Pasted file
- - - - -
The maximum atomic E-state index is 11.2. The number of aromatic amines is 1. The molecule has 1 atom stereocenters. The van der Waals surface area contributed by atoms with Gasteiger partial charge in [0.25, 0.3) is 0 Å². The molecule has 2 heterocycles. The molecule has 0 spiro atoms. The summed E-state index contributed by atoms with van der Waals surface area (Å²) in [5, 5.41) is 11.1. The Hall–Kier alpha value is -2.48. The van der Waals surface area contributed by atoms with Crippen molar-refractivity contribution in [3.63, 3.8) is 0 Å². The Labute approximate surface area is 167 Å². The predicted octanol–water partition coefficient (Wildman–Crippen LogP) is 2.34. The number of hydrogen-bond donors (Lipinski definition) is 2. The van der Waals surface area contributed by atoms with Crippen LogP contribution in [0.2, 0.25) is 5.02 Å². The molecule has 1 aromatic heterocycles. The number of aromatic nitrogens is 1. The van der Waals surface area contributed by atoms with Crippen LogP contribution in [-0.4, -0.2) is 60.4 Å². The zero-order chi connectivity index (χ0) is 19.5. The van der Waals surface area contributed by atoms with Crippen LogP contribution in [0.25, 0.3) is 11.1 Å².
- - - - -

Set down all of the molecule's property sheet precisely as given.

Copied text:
The maximum atomic E-state index is 11.2. The number of aromatic amines is 1. The molecule has 1 atom stereocenters. The van der Waals surface area contributed by atoms with Gasteiger partial charge in [0.25, 0.3) is 0 Å². The molecule has 2 heterocycles. The molecule has 0 spiro atoms. The summed E-state index contributed by atoms with van der Waals surface area (Å²) in [5, 5.41) is 11.1. The Hall–Kier alpha value is -2.48. The van der Waals surface area contributed by atoms with Crippen molar-refractivity contribution in [3.63, 3.8) is 0 Å². The Labute approximate surface area is 167 Å². The predicted octanol–water partition coefficient (Wildman–Crippen LogP) is 2.34. The number of hydrogen-bond donors (Lipinski definition) is 2. The van der Waals surface area contributed by atoms with Crippen LogP contribution in [0.2, 0.25) is 5.02 Å². The molecule has 1 aromatic heterocycles. The number of aromatic nitrogens is 1. The van der Waals surface area contributed by atoms with Crippen LogP contribution in [-0.4, -0.2) is 60.4 Å². The zero-order chi connectivity index (χ0) is 19.5. The van der Waals surface area contributed by atoms with Crippen LogP contribution in [0.25, 0.3) is 11.1 Å².